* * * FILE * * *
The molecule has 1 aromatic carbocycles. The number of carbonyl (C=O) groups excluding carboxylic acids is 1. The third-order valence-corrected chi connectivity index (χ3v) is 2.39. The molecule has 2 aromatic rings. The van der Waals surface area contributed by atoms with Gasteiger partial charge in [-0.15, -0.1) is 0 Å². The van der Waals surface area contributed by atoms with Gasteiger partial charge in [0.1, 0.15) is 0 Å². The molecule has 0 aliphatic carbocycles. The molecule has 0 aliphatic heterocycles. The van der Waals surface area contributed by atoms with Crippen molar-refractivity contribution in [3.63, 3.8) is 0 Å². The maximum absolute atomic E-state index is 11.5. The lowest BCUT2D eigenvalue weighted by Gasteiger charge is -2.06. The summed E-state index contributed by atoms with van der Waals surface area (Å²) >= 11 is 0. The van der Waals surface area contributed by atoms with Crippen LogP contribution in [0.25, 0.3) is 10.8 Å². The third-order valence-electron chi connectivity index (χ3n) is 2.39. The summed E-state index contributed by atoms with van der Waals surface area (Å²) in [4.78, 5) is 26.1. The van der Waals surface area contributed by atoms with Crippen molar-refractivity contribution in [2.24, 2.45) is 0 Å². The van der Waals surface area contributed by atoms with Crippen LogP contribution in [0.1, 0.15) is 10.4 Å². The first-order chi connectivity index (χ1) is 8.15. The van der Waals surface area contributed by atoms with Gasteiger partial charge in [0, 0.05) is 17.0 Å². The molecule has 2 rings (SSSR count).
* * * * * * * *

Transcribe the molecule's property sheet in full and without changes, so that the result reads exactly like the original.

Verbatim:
The molecule has 1 aromatic carbocycles. The number of carbonyl (C=O) groups excluding carboxylic acids is 1. The third-order valence-corrected chi connectivity index (χ3v) is 2.39. The molecule has 2 aromatic rings. The van der Waals surface area contributed by atoms with Gasteiger partial charge in [-0.15, -0.1) is 0 Å². The van der Waals surface area contributed by atoms with Gasteiger partial charge in [0.1, 0.15) is 0 Å². The molecule has 0 aliphatic carbocycles. The molecule has 0 aliphatic heterocycles. The van der Waals surface area contributed by atoms with Crippen molar-refractivity contribution in [3.63, 3.8) is 0 Å². The maximum absolute atomic E-state index is 11.5. The lowest BCUT2D eigenvalue weighted by Gasteiger charge is -2.06. The summed E-state index contributed by atoms with van der Waals surface area (Å²) >= 11 is 0. The van der Waals surface area contributed by atoms with Crippen LogP contribution in [0.25, 0.3) is 10.8 Å². The third-order valence-electron chi connectivity index (χ3n) is 2.39. The summed E-state index contributed by atoms with van der Waals surface area (Å²) in [4.78, 5) is 26.1. The van der Waals surface area contributed by atoms with Crippen molar-refractivity contribution in [2.24, 2.45) is 0 Å². The van der Waals surface area contributed by atoms with Crippen LogP contribution in [0.1, 0.15) is 10.4 Å². The first-order chi connectivity index (χ1) is 8.15. The van der Waals surface area contributed by atoms with Gasteiger partial charge in [0, 0.05) is 17.0 Å². The molecule has 2 rings (SSSR count).